Gene Demby, Code Switch co-host Jessica Chou/Jessica Chou hide caption

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Jessica Chou/Jessica Chou

Final question, do you code switch?

Oh, all the time. It's funny because I've been trying to figure out how my son is going to sound. My wife is from California and she's Indian, and I am Black and from Philly. And our son is going to be a Washingtonian, he's gonna be a D.C. dude. So I'm always like, "Oh, he might have one of them weird-ass, funny D.C accents." I think as you get older, if you are a person who code switches, like somebody who speaks one way at work and speaks one way at home, as you get older there's a space you occupy all the time that's kind of right in between all those things, and you actually toggle less. I think it's more like your relaxed home voice and your office voice just kinda merge. And so I'm always kind of wondering, like, the way I speak around my son is going to be so different than the way my mom spoke around me. And I don't even realize that I'm doing it. I remember one of my exes was like, "You sound so different in a barbershop than you do when you talk to me." And I was like, "I do?" I didn't even realize. I wasn't even cognizant that I was doing it. This is just the way I thought I talk normally.

But it's weird, because I feel like I've had to change the way I speak so deliberately to be on the radio. I wasn't a radio person. I wrote essays; I was a print reporter. I remember when I first started speaking at NPR, I would get feedback from listeners, some of which is racist, but also just when people were like, "Oh, you talk too fast, you eat your words, you drop your Gs." That's heavy stuff. But I had to learn how, if I'm talking to somebody, the most important thing for me is clarity. How do I sound like myself? And also, am I easy to follow? Like, if my aunt hears me on the radio, would she be able to follow me? I'm sure she would. But maybe I do need to slow down. And the way you talk on the radio when you're recording is different. Especially when you get in front of fancy NPR microphones and you're in a quiet, sound-proof room, and you can hear everything in your voice that you don't like. It's weird, even your posture changes. I've seen people who I know come in chopping it up, and then they get in the studio and suddenly they're all stiff and formal. There's just something about the space. It's very strange. And so I feel like I have to code switch for work all the time.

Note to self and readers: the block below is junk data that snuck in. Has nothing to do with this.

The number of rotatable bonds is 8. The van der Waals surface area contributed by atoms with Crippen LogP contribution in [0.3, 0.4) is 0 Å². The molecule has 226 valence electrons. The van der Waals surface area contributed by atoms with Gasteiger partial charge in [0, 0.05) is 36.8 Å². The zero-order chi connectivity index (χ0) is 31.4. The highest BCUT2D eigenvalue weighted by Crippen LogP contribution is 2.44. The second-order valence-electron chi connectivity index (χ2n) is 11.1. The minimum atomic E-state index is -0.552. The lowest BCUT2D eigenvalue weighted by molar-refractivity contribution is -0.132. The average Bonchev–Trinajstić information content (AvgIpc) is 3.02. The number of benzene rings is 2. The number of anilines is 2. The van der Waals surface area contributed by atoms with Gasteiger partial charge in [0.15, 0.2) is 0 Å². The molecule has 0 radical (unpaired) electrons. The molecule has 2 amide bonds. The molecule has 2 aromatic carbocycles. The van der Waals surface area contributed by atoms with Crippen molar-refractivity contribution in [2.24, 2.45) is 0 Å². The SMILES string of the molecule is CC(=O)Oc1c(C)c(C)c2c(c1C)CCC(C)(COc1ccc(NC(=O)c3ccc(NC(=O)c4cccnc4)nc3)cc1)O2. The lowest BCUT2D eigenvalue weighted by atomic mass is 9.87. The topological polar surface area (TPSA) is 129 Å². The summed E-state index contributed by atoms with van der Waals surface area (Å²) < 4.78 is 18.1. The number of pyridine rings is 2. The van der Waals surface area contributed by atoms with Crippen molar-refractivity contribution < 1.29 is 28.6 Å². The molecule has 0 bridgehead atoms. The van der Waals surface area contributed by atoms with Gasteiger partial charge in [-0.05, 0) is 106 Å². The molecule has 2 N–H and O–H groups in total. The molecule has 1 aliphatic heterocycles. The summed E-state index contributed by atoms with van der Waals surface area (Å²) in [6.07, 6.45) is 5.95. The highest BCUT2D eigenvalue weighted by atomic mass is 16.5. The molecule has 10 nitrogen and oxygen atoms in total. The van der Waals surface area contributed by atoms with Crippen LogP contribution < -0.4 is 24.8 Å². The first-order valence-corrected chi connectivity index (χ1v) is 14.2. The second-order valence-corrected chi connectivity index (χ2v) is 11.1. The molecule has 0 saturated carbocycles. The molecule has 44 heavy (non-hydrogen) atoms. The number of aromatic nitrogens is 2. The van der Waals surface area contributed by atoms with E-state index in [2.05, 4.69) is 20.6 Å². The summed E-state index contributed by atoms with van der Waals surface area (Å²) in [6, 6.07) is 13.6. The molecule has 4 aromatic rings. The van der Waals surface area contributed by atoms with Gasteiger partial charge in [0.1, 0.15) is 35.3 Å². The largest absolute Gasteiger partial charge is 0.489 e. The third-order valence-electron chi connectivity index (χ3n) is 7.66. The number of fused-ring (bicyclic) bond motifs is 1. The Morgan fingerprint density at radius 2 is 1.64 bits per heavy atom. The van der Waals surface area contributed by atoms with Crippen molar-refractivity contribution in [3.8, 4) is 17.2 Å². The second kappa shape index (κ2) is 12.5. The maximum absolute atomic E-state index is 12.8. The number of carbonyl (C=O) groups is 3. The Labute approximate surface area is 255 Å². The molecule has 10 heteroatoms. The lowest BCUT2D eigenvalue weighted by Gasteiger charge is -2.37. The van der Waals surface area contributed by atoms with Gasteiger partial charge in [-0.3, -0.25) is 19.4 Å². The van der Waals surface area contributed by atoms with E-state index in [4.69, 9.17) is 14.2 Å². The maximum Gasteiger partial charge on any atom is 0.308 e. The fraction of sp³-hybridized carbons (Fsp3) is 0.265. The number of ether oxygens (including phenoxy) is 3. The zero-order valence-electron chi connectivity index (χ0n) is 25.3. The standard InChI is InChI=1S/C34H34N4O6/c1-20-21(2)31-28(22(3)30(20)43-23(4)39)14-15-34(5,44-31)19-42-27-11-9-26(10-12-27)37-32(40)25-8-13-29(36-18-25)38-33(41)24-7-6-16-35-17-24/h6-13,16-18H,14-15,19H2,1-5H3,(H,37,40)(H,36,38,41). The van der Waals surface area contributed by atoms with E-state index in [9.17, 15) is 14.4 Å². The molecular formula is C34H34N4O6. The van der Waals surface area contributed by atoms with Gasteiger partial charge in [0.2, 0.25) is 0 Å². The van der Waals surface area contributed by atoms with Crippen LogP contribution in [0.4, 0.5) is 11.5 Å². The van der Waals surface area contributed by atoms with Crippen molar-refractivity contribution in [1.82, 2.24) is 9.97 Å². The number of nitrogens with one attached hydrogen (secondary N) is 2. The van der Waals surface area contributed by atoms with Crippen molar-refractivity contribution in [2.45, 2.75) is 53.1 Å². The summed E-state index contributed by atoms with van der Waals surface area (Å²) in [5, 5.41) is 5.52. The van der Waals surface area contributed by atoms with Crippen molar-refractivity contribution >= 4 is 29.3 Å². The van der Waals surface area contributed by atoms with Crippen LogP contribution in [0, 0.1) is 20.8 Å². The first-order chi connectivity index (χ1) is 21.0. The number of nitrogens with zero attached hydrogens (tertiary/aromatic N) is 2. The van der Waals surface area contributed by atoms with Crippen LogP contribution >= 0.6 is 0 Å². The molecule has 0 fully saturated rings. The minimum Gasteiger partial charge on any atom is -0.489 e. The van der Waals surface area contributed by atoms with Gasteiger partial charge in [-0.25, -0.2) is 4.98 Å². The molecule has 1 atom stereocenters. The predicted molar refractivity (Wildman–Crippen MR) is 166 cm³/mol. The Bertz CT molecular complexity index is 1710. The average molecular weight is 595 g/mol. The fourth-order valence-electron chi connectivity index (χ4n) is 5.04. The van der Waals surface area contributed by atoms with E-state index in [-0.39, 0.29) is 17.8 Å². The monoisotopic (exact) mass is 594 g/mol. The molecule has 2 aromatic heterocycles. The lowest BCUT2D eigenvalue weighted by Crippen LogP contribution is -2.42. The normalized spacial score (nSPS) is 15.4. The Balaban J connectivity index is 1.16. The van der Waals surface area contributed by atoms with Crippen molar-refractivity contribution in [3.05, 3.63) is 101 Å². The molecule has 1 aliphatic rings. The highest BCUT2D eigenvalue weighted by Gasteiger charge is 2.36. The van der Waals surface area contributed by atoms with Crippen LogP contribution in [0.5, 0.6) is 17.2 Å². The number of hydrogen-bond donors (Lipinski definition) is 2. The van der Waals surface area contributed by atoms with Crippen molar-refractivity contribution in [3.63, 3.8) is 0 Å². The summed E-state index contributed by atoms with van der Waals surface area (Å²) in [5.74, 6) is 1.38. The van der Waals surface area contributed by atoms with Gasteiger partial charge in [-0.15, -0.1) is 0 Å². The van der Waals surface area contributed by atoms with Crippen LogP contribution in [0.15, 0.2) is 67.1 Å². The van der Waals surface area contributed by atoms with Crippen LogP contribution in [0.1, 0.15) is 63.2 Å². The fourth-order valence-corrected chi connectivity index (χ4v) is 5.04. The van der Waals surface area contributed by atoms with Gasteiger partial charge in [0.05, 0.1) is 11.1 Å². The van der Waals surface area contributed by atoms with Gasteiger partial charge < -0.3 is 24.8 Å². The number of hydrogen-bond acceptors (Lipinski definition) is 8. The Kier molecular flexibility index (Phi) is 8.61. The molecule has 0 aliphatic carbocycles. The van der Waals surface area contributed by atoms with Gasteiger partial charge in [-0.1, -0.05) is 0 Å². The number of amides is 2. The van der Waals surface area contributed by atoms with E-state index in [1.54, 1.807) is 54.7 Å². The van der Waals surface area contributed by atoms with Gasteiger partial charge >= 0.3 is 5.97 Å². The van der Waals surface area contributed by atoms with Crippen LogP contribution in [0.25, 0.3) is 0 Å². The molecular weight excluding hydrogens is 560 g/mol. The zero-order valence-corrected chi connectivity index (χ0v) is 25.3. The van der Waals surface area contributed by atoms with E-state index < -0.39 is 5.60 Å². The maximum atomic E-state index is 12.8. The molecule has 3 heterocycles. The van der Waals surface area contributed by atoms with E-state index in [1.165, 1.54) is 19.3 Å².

It's weird to think about when you code switch, because a lot of us do it. And it's another thing when you start to go places and people recognize you because of your voice. Or you meet people and they know the podcast and they're like, "I heard your voice, and you sound like you!" It's very weird. It's a very strange thing. Like in our sign off on the show, I say "be easy" because I actually say that. "Be easy, yo, be safe." People are always surprised when I, in real life, dap you up, "Yo be easy." They're like, "You really say that!" And then you just become more cognizant of the way you talk and speak to people. The way I speak on the radio has changed the way I talk in general, in all these really surprising ways. I've had to learn to perform conversations for work. And so I feel like I've gotten better in real life at being more performative in regular conversations. It's such a weird thing.

Edited by: Kelsey Page